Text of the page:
Summary report now available | Download
As you may recall, in December Everest Group announced that we were partnering with Shared Services & Outsourcing Network (SSON) to launch the industry’s first-ever survey to investigate Vertical Industry-specific Strategies for Shared Services and Outsourcing (or “VISSSO” for those who like acronyms that hiss like a snake).
The survey covered not only traditional horizontal functions like F&A, HR, and IT, but also industry-specific functions like order management in hi-tech, merchandising analytics in retail, and loan and mortgage servicing in banking. In total, it addressed 164 vertical functions and 8 horizontal functions. Scope, sourcing model, technology strategy, organization model, improvement initiatives…all that stuff for each function across 28 industries.
Quite simply, it was a huge effort, and we are just now climbing out from underneath the avalanche of data.
Starting tomorrow at the North America Shared Services & Outsourcing Week in Orlando, we will begin unveiling the findings. We will follow with similar sessions in other SSOW events around the world, plus release the summary report later in March.
Enough about what is to come, let’s jump into some of the insights we have uncovered.
Looking across the 164 vertical functions, the responses reveal that services industries like financial services, transportation, and healthcare (in comparison to product-oriented industries like manufacturing and energy) include over twice as many vertical functions in their shared services and outsourcing strategies. Why? To over-simplify, the mid-office of services industries is simply larger and more important than that of product-oriented industries.
This means the mid-office is more closely tied to the financial processes typically at the heart of both shared services and outsourcing efforts. Or as we have hypothesized in our earlier research, “operational finance” processes of services industries are a critical component of value delivery and due to their linkage with other finance process, they are most commonly aggregated into the more general finance activities.
We also broke apart the data based upon the organizational maturity for delivering services (see the graph below). Interestingly, mature organizations are twice as likely to use end-to-end models for delivering F&A services. Further, mature groups are somewhat less focused on consolidation (and re-engineering – not shown), but more focused on increasing collaboration with their user groups. Further, they believe they are more than four times as successful in implementing change.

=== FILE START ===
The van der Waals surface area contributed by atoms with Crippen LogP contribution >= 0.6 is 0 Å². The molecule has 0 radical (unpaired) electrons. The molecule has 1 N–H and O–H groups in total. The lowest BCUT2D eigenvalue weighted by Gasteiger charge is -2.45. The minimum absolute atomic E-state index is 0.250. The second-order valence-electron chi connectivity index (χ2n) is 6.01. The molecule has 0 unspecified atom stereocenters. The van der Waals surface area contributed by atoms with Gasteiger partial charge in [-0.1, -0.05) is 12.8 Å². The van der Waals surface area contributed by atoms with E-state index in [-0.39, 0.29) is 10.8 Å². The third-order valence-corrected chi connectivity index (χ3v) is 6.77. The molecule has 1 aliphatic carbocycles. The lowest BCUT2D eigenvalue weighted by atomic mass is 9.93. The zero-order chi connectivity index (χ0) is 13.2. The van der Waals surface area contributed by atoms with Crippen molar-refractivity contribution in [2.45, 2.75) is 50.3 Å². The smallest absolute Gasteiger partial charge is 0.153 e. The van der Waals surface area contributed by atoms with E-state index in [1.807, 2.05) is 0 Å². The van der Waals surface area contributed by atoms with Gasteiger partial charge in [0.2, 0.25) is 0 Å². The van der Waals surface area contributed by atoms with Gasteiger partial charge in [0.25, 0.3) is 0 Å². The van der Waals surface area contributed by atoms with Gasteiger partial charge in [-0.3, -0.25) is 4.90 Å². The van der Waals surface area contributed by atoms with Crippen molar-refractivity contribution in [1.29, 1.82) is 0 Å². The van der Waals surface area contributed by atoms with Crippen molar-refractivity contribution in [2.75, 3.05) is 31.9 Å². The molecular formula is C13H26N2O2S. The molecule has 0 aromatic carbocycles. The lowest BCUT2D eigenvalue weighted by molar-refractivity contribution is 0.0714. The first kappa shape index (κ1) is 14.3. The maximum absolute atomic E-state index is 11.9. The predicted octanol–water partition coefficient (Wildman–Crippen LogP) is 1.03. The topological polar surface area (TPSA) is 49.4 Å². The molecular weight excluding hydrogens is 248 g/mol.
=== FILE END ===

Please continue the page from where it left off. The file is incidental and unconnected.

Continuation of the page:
What does this tell us? Our belief is that shared services and outsourcing professionals are segmenting into two groups. One has been successful in creating change for their organizations, plus implementing and optimizing a new delivery model. The second has not only implemented a new model, but is actively trying to create ongoing change by engaging their users and seeing change as a day-to-day competency instead of a painful and one-time transition.
Consolidation and process re-engineering will not quickly go out of style, but they are far from the end of the story. And, by the way, the more mature group reports greater focus on cost savings, greater ability to meet financial targets, and more increased inclusion of non-cost value drivers in their business cases.
There are many other findings that will be featured in our summary report; some additional interesting factoids in the interim include:
- Of all sectors, public sector is most focused on cost savings (tax payers rejoice!)
- Not surprising, the hi-tech industry has much more aggressive plans to pursue Saas/cloud solutions
- More mature organizations are largely focused on soft factors like user engagement and change management, but they are not more inclined to implement new tools, adopt analytics, or prioritize Saas strategies
All for now…looking forward to sharing more as we work through additional analysis. Please don’t hesitate to contact me if you have questions or wish to debate the findings.